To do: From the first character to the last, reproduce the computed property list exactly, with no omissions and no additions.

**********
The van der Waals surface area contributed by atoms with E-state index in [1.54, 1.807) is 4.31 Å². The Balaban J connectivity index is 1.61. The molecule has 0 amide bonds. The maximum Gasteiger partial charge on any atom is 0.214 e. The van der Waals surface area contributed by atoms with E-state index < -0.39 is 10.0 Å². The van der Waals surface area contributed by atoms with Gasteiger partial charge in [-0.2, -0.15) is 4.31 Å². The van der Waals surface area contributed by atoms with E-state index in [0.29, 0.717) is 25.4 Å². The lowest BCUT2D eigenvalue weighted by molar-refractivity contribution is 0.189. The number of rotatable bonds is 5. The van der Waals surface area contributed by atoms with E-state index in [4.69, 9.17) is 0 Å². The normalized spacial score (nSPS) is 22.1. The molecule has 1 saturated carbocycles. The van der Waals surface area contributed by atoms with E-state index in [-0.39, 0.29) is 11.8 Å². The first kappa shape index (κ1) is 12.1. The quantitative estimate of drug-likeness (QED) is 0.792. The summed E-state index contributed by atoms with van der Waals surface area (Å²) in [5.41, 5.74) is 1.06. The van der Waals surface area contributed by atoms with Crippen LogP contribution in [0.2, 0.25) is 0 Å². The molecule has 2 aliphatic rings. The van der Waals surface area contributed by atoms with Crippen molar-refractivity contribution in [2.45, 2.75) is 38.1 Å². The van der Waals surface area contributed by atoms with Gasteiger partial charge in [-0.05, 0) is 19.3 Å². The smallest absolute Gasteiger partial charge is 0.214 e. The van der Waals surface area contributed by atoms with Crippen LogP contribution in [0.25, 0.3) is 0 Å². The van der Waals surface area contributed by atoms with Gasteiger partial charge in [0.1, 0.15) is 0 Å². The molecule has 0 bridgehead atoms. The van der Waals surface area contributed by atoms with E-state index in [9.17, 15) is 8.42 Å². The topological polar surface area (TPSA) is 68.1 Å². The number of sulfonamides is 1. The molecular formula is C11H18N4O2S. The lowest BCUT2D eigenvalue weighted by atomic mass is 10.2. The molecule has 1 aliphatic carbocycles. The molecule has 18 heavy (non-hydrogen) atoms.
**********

The van der Waals surface area contributed by atoms with E-state index in [1.54, 1.807) is 4.31 Å². The Balaban J connectivity index is 1.61. The molecule has 0 amide bonds. The maximum Gasteiger partial charge on any atom is 0.214 e. The van der Waals surface area contributed by atoms with E-state index < -0.39 is 10.0 Å². The van der Waals surface area contributed by atoms with Gasteiger partial charge in [-0.2, -0.15) is 4.31 Å². The van der Waals surface area contributed by atoms with E-state index in [0.29, 0.717) is 25.4 Å². The lowest BCUT2D eigenvalue weighted by molar-refractivity contribution is 0.189. The number of rotatable bonds is 5. The van der Waals surface area contributed by atoms with E-state index in [4.69, 9.17) is 0 Å². The normalized spacial score (nSPS) is 22.1. The molecule has 1 saturated carbocycles. The van der Waals surface area contributed by atoms with E-state index in [-0.39, 0.29) is 11.8 Å². The first kappa shape index (κ1) is 12.1. The quantitative estimate of drug-likeness (QED) is 0.792. The summed E-state index contributed by atoms with van der Waals surface area (Å²) in [5.41, 5.74) is 1.06. The van der Waals surface area contributed by atoms with Crippen LogP contribution in [0.2, 0.25) is 0 Å². The molecule has 2 aliphatic rings. The van der Waals surface area contributed by atoms with Crippen molar-refractivity contribution in [2.45, 2.75) is 38.1 Å². The van der Waals surface area contributed by atoms with Gasteiger partial charge in [-0.05, 0) is 19.3 Å². The smallest absolute Gasteiger partial charge is 0.214 e. The van der Waals surface area contributed by atoms with Crippen LogP contribution in [0.25, 0.3) is 0 Å². The van der Waals surface area contributed by atoms with Gasteiger partial charge in [0.1, 0.15) is 0 Å². The molecule has 0 bridgehead atoms. The van der Waals surface area contributed by atoms with E-state index in [9.17, 15) is 8.42 Å². The topological polar surface area (TPSA) is 68.1 Å². The number of sulfonamides is 1. The molecular formula is C11H18N4O2S. The lowest BCUT2D eigenvalue weighted by atomic mass is 10.2. The molecule has 1 aliphatic carbocycles. The molecule has 18 heavy (non-hydrogen) atoms.